May 2005
Volume 46, Issue 13
ARVO Annual Meeting Abstract  |   May 2005
Polarized Distribution of RPE Membrane Markers in Bone Spicules Pigment Present in RP Donor Eyes
Author Affiliations & Notes
  • J.G. Hollyfield
    Cole Eye Institute, The Cleveland Clinic Foundation, Cleveland, OH
  • V.L. Bonilha
    Cole Eye Institute, The Cleveland Clinic Foundation, Cleveland, OH
  • Footnotes
    Commercial Relationships  J.G. Hollyfield, None; V.L. Bonilha, None.
  • Footnotes
    Support  NIH grants EY14240 and EY15638, The Foundation Fighting Blindness (Res. Center grant) and CCF funds
Investigative Ophthalmology & Visual Science May 2005, Vol.46, 3050. doi:
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      J.G. Hollyfield, V.L. Bonilha; Polarized Distribution of RPE Membrane Markers in Bone Spicules Pigment Present in RP Donor Eyes . Invest. Ophthalmol. Vis. Sci. 2005;46(13):3050.

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      © ARVO (1962-2015); The Authors (2016-present)

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Abstract: : Purpose:A fundus hallmark in retinitis pigmentosa (RP) is the presence of bone spicule pigment. These structures are formed by the migration of retinal pigment epithelium (RPE) cells to perivascular sites in the inner retina. Very little is available in the literature about the maintenance of polarity markers in these RPE cells that have withdrawn from the from the RPE monolayer. The present study analyzes the distribution of several well–known plasma membrane RPE proteins. Methods: The tissues used are from the FFB Eye Donor Collection maintained in the Cole Eye Institute. Tissues were fixed in 4% paraformaldehyde and 0.5% glutaraldehyde in phosphate buffer. The globes were slit through the pars plana; after removal of the anterior segments the fundus was photographed and the tissue transferred to 2% paraformaldehyde prepared in PBS. The postmortem time varied between 7.5 to 21.5 hours. Cryostat tissue sections were studied by indirect immunofluorescence and confocal microscopy, using well–characterized antibodies to several established apical (ezrin, vitronectin receptor) and basolateral RPE markers (ß–catenin, Glut–1 transporter and laminin, among others). The RP eyes were compared to compatible normal donor eye. Results: Ezrin, an actin binding protein, was present on the apical surface of the translocated RPE cells, opposite to the laminin basal marker in the bone spicules. On the other hand, the vitronectin receptor co–distributed along the basal surface of the translocated RPE cells. Glut–1 and &ß–catenin were both localized to the lateral membrane of the translocated RPE cells. Conclusions: The immunocytochemical data obtained suggests that translocated RPE cells keep the polarized distribution of their plasma membrane proteins. However, the re–distribution of some proteins such as the vitronectin receptor to the basal surface is observed. This re–distribution of some of the plasma membrane proteins must be correlated to their function in the bone spicules in retina.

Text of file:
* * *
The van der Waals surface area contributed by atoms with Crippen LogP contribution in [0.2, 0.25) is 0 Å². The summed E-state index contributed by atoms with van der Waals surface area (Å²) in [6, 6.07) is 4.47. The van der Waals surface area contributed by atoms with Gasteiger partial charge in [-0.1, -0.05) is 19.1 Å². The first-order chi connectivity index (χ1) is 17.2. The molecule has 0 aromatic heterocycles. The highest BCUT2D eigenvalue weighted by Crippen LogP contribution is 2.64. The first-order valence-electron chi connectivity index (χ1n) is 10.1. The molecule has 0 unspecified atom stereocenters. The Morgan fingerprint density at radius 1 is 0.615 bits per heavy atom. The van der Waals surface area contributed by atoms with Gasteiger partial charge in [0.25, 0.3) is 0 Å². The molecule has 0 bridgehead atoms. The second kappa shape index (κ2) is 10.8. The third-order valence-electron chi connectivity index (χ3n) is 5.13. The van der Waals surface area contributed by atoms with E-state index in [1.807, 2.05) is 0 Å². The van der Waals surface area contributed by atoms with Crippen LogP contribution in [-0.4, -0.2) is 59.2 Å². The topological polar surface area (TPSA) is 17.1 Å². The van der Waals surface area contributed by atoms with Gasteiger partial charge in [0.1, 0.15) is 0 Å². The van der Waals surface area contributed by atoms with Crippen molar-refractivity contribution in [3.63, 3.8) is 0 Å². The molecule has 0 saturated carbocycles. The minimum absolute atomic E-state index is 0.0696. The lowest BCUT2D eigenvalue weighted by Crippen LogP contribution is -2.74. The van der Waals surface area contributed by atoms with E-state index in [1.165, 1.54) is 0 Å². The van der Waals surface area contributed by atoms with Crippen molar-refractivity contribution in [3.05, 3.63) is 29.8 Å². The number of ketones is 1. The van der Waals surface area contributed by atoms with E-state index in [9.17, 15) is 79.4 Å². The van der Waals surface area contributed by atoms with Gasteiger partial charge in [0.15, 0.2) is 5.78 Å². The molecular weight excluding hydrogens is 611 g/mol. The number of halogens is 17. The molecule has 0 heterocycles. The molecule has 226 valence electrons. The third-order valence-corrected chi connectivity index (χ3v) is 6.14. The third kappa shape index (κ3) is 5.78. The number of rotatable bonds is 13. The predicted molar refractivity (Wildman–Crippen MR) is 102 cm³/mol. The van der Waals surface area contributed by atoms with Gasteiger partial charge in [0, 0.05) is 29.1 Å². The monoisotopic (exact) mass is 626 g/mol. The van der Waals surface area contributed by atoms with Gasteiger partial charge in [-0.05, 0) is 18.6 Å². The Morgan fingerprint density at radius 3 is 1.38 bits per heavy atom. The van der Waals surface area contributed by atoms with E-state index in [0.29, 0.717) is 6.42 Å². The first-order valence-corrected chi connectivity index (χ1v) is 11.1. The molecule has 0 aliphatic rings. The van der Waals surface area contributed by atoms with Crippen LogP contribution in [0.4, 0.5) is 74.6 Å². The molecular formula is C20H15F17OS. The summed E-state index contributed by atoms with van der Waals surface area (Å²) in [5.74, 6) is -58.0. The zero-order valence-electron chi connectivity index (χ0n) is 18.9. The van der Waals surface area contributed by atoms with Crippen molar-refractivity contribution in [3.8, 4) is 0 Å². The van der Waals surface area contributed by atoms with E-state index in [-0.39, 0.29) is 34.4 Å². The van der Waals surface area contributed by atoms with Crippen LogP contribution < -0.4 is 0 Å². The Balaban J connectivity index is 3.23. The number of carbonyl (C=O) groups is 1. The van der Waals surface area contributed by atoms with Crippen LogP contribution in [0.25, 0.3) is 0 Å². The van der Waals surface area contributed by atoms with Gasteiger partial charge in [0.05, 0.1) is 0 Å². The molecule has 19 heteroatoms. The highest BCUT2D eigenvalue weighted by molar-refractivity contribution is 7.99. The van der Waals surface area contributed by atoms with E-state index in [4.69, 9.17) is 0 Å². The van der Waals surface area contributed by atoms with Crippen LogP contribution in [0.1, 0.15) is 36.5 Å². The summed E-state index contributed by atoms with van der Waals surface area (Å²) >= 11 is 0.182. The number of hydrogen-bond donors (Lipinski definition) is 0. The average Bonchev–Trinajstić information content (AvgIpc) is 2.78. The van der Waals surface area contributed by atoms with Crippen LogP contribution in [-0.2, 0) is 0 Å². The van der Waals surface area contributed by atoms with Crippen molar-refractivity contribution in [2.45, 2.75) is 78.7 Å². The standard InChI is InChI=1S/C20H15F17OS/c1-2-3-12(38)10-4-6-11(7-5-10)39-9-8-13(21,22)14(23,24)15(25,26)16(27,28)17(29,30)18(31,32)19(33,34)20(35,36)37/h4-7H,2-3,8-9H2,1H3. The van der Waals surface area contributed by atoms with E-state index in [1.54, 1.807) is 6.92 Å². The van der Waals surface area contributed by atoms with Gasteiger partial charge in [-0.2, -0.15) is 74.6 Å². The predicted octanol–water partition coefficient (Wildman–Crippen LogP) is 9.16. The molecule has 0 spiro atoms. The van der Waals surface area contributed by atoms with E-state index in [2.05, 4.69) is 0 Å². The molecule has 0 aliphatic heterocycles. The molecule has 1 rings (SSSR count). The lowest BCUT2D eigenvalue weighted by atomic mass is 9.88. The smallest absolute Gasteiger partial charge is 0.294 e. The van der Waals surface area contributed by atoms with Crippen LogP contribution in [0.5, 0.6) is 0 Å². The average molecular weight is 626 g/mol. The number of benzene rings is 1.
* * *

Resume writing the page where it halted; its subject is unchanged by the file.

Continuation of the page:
Keywords: retinal degenerations: cell biology • retinal pigment epithelium • retinitis 

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